As a graphic designer specialising in the film, animation, and games industries, Annie Atkins knows a fair bit about what it's like to design for films. In fact, she knows so much that we picked her to speak at the inaurgual D&AD Festival in April 2016.
In the interview below she discloses what it's really like to design for films, tells us what she was excited about ahead of D&AD Festival, and reveals what goes on in her typical day.
Can you tell us a bit about what you do?
I'm a graphic designer for filmmaking, which I once heard described as "all the things in a movie that everybody sees and nobody cares about", which I thought was quite accurate. It's all the graphic props that are seen in the blink of an eye. That can be something as complicated as an entire national press for a fictitious country, or it can be as simple as a tiny handwritten note, but the level of detail we go into is enormous compared to the screen-time these pieces get.
What’s a typical day like for you?
I'm at my desk at 8am and I sit there switching between my computer and my drawing board until 7pm. I draw a lot of lettering by hand, but I'm constantly scanning and altering digitally too. I also have my email open all day noting all the requests, changes, and additions from the director, the production designer, the prop master... time is always against you in film so it's a case of churning things out as quickly as possible, but still always with a huge amount of care. You have to stay focused.
What advice do you give to people who want to apply their skills outside of that traditional model?
I worked in advertising for 4 years before I left to go to film school to do a masters degree. I think you just have to take the plunge and go for it and go and study something else if you're not happy in your work. It can be hard being a student again if you've been earning for some time, but if you're cleverer than me you'll save up some money before you quit your job.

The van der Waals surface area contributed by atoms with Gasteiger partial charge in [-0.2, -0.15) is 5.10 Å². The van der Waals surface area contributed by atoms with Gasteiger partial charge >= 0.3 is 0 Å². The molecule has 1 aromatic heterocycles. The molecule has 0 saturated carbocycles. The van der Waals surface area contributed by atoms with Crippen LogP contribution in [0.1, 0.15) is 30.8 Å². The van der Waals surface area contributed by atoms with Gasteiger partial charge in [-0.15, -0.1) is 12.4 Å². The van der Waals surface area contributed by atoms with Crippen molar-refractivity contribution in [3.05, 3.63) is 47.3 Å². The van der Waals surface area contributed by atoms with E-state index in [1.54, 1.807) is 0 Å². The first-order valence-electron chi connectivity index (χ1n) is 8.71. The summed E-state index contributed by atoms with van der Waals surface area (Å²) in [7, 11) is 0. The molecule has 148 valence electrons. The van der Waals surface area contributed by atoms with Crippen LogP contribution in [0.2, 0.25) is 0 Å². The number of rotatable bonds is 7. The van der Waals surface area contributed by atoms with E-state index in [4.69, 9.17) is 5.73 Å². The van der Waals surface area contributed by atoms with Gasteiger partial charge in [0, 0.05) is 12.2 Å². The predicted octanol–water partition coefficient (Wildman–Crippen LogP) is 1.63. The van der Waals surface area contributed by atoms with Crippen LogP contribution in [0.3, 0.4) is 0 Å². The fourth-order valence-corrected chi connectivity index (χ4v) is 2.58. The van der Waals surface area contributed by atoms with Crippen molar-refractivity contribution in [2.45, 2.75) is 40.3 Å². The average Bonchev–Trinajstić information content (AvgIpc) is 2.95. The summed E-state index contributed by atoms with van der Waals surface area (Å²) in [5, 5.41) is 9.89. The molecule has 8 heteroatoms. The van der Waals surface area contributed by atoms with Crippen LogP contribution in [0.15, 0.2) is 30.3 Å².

What do you think the graphic design community could learn from the way film-makers work
Copy more! When I worked in advertising I felt like everything I made had to be 100% original, and I would start every brief by looking at a blank Illustrator document. Those days are gone. I spend so much time researching graphic design from other periods, other cultures, other worlds now. I get all my inspiration from the tactile things that craftspeople have made over the centuries. It's so much more interesting than starting work with a blank computer screen.
What's your D&AD Festival talk about ?
I'm going to take the audience through the process of designing graphics for film in some detail, illustrated with movie clips and behind-the-scenes photos. I think the most surprising thing about my talk is the level of detail we go into in film design. I'll also be showing some of the glaring mistakes I've made in various movies, and the consequences.
What are you most looking forward to about the Festival?
I can't wait to see Ashleigh Axios's talk. She's the creative director of the White House. And I thought my job was demanding.
Why do you think London is such an exciting city for creatives?
I grew up in the middle of nowhere in Snowdonia, north Wales, and it was always my dream to live in London, so I went to study at Ravensbourne. I think there's such diversity in London it's hard not to be excited about working there.
This year the theme for D&AD Festival 2016 was ‘nothing matters more’. In your view, why does creativity matter?
Everyone's naturally creative, it's human nature to want to design things -- it doesn't matter if that's a movie prop or a cake or a spaceship. The important thing is recognising it and acting on it. I run workshops in graphic prop-making and I always finish up by telling the class to take everything they've learnt, go home, and keep making things. You don't have to wait for anybody's permission.
If you think you have a campaign that deserves a Pencil, enter your work into the D&AD Professional Awards and see if our judges agree. When it comes to awards, nothing matters more.